Jumps in mortgage rates may be prompting some homeowners to consider whether now could be a good time to make overpayments on their mortgage.

Overpaying could help to reduce the bill shock when your current deal ends.

Around 2.4 million fixed-rate mortgages are due to end between now and the end of 2024, according to trade association UK Finance.

For some people, making overpayments on their existing deal could help to push them into a lower loan-to-value (LTV) bracket.

Generally speaking, being in a lower LTV bracket could boost a borrower’s chances of being offered better mortgage rates than they may have been able to get otherwise, although people’s individual circumstances will vary.

Matt Smith, a mortgage expert at property website Rightmove says: “Lenders will have different rules regarding mortgage overpayments, but a general rule of thumb is that homeowners can overpay by around 10% of their outstanding loan each year.

“One of the first things homeowners will have to consider is whether the purpose of overpaying on their mortgage is to ‘cash it in’ and become mortgage-free quicker.”

He explains that some lenders allow borrowers use overpayments to create a “buffer”, giving some flexibility to underpay at other points in the year, which may suit seasonal workers for example.

“For those that want to pay off their mortgage more quickly, they will then need to assess their budgets and decide whether it suits their personal circumstances to overpay regularly each month, or in one lump sum,” adds Smith.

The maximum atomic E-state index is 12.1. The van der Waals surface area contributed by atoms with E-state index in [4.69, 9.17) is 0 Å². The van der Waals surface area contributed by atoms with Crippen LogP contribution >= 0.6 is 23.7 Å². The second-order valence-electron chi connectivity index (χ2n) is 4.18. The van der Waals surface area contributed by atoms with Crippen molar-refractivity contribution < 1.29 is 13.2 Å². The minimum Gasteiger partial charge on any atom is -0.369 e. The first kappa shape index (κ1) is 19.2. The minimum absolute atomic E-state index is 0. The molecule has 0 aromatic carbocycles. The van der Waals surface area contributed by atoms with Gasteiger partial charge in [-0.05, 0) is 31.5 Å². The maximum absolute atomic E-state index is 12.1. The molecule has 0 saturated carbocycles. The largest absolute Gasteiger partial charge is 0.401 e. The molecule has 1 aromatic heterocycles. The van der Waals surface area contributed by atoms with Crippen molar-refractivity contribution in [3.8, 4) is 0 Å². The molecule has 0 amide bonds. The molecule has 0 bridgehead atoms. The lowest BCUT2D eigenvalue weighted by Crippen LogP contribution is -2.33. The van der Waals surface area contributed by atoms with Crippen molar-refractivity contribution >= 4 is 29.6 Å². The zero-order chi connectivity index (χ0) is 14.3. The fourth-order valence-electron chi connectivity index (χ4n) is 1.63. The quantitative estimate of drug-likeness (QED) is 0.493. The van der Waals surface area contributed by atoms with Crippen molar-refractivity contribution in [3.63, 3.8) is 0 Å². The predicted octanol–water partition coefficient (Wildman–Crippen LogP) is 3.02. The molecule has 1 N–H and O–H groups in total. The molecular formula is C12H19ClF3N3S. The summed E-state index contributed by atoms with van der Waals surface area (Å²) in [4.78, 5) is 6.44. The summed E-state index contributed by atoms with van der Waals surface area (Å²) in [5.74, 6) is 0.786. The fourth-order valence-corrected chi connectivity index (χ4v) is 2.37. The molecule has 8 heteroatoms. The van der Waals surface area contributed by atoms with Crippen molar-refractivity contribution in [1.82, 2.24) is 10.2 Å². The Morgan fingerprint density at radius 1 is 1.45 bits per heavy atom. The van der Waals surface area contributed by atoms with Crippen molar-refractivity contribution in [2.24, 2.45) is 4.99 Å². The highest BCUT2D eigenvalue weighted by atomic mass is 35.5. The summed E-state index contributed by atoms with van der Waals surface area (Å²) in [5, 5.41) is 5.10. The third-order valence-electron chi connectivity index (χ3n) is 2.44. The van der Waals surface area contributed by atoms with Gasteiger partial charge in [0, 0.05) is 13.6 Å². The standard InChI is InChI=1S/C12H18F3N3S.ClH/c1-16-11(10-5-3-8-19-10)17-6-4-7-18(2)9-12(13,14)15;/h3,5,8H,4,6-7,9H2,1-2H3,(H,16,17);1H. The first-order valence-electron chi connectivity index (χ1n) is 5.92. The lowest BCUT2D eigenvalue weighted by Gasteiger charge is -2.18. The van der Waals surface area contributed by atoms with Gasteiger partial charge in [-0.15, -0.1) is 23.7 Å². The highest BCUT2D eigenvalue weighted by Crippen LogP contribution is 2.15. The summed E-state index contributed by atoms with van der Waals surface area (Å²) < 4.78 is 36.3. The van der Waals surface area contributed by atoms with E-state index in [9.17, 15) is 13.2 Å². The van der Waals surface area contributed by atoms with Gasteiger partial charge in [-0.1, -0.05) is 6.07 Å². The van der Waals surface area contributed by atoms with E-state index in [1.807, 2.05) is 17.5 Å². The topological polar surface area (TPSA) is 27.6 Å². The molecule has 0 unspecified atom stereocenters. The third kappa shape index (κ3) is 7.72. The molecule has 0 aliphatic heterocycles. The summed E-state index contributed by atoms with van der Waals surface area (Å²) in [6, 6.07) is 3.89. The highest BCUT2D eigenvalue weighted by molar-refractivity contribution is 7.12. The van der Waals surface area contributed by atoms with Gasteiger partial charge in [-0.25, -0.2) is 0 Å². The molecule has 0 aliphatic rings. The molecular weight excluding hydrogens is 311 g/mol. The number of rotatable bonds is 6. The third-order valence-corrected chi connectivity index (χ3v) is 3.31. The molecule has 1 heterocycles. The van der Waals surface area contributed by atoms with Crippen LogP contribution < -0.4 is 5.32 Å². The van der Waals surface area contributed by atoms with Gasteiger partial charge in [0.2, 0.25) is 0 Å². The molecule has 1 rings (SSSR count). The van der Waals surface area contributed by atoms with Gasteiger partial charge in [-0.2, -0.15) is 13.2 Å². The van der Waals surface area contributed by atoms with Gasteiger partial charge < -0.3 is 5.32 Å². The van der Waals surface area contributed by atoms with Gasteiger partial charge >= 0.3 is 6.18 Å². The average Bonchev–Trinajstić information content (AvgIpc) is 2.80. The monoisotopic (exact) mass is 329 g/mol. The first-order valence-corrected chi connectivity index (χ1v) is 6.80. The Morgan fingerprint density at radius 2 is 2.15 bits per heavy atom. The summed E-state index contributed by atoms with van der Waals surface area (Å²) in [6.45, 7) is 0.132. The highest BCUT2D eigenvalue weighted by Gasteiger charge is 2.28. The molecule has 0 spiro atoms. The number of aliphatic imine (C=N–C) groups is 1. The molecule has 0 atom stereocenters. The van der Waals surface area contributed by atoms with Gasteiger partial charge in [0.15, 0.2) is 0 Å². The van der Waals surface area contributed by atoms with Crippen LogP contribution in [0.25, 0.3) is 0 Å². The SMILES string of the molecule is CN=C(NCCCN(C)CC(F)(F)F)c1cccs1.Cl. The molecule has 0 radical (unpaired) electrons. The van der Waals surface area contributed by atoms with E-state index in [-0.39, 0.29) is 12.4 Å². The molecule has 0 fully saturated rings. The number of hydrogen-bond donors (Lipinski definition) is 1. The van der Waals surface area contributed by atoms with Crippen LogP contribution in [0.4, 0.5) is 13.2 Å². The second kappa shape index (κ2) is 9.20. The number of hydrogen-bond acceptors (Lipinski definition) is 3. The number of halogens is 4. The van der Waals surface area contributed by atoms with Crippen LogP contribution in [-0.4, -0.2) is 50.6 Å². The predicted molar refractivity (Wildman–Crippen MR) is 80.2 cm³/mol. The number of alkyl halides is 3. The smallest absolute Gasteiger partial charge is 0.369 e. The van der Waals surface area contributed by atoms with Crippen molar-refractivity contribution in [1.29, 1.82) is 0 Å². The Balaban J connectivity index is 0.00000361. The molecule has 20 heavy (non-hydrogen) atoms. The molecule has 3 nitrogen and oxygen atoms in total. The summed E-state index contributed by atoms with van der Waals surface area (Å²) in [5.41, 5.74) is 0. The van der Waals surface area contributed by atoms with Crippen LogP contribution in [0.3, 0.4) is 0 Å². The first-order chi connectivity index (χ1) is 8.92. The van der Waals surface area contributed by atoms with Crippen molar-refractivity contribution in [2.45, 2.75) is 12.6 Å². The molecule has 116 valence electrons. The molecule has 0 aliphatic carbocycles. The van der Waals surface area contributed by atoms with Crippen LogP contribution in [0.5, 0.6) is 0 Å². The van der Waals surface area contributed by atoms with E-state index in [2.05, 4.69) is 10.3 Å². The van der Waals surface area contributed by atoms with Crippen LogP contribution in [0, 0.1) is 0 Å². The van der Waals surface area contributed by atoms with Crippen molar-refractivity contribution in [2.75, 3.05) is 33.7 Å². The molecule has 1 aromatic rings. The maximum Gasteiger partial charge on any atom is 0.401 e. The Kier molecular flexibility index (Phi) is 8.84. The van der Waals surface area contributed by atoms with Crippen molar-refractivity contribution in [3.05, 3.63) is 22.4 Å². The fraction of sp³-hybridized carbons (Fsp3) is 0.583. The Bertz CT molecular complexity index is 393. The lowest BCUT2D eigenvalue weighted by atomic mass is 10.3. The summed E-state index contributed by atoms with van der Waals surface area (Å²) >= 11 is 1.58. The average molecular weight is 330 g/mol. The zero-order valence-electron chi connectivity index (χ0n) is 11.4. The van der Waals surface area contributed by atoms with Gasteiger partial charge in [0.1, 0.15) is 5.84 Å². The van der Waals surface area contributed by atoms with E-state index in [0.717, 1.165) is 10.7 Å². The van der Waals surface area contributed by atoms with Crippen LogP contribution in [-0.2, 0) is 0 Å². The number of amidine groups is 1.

“A lump sum, though potentially harder to save and budget for, has a greater impact on reducing the total amount of interest a mortgage-holder will pay over the course of their loan.”

There are some potential drawbacks with overpayments though to weigh up.

If you’re considering using a savings nest egg to pay your mortgage down, consider what you’d have left if you needed money for a financial emergency, such as for an unexpected expense or a job loss.

There are also some aspects of savings accounts to consider if you’re considering using savings to pay down a mortgage.

Some savings accounts have restrictions around withdrawals. Savings rates have risen recently – and you may find your savings rate is higher than your current mortgage rate, if you took out a fixed-rate mortgage a while ago.

Also, check your mortgage small print as there could be penalties for paying over certain amounts.

And if you have other debts, it’s worth considering which ones to prioritise paying down.

Individual circumstances will vary, so all options should be weighed up very carefully and what’s the right decision for one person may not be suitable for someone else.

MoneySavingExpert.com has a mortgage overpayment calculator at moneysavingexpert.com/mortgages/mortgage-overpayment-calculator

and the Government-backed MoneyHelper website has a mortgage interest calculator at moneyhelper.org.uk/en/homes/buying-a-home/mortgage-calculator which could help people with their research.